Callao (käyou´), city (1993 pop. 376,165), capital of the constitutional prov. of Callao, W Peru, on Callao Bay of the Pacific Ocean. It is Peru's major seaport. The harbor is sheltered by an island and a small peninsula. Its main exports are metals, minerals, and fish products; imports include wheat, lumber, and machinery. Callao was founded in 1537, at the same time that Francisco Pizarro founded Lima. As the gateway to Lima it was frequently attacked. The English navigator Sir Francis Drake sacked the city in 1578. It was held by Spanish loyalists until 1826, even though Peru achieved independence in 1821. During the War of the Pacific (see Pacific, War of the), Callao was occupied (1881–83) by Chile. Subjected to earthquakes and tsunamis, the city was completely destroyed in 1746 and was severely damaged in 1940. Several landmarks from the colonial period survive. An airport, a university, and Peru's military and naval schools are in Callao.
"Callao." The Columbia Encyclopedia, 6th ed.. . Encyclopedia.com. (October 17, 2017). http://www.encyclopedia.com/reference/encyclopedias-almanacs-transcripts-and-maps/callao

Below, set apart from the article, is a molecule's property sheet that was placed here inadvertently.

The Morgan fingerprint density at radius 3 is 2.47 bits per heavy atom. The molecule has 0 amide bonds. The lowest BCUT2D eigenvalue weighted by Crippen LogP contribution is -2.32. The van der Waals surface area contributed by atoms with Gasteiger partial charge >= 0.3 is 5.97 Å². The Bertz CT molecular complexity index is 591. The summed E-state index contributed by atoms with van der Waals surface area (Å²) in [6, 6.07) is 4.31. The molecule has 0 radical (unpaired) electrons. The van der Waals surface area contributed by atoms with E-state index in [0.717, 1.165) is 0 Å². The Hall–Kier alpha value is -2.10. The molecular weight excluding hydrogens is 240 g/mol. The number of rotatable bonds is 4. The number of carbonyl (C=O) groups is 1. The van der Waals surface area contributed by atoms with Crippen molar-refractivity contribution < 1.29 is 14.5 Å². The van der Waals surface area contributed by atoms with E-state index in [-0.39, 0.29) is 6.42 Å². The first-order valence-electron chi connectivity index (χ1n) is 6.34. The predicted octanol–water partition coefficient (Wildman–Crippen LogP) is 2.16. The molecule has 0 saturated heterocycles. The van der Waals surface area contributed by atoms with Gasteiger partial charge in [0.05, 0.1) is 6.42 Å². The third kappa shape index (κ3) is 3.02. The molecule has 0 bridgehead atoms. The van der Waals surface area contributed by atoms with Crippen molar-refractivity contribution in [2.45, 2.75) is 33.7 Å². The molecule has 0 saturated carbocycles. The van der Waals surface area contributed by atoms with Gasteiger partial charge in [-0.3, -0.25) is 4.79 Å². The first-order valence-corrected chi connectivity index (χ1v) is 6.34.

"Callao." The Columbia Encyclopedia, 6th ed.. . Retrieved October 17, 2017 from Encyclopedia.com: http://www.encyclopedia.com/reference/encyclopedias-almanacs-transcripts-and-maps/callao
Encyclopedia.com gives you the ability to cite reference entries and articles according to common styles from the Modern Language Association (MLA), The Chicago Manual of Style, and the American Psychological Association (APA).
Within the “Cite this article” tool, pick a style to see how all available information looks when formatted according to that style. Then, copy and paste the text into your bibliography or works cited list.
Because each style has its own formatting nuances that evolve over time and not all information is available for every reference entry or article, Encyclopedia.com cannot guarantee each citation it generates. Therefore, it’s best to use Encyclopedia.com citations as a starting point before checking the style against your school or publication’s requirements and the most-recent information available at these sites:
Modern Language Association
The Chicago Manual of Style
American Psychological Association
- Most online reference entries and articles do not have page numbers. Therefore, that information is unavailable for most Encyclopedia.com content. However, the date of retrieval is often important. Refer to each style’s convention regarding the best way to format page numbers and retrieval dates.
- In addition to the MLA, Chicago, and APA styles, your school, university, publication, or institution may have its own requirements for citations. Therefore, be sure to refer to those guidelines when editing your bibliography or works cited list.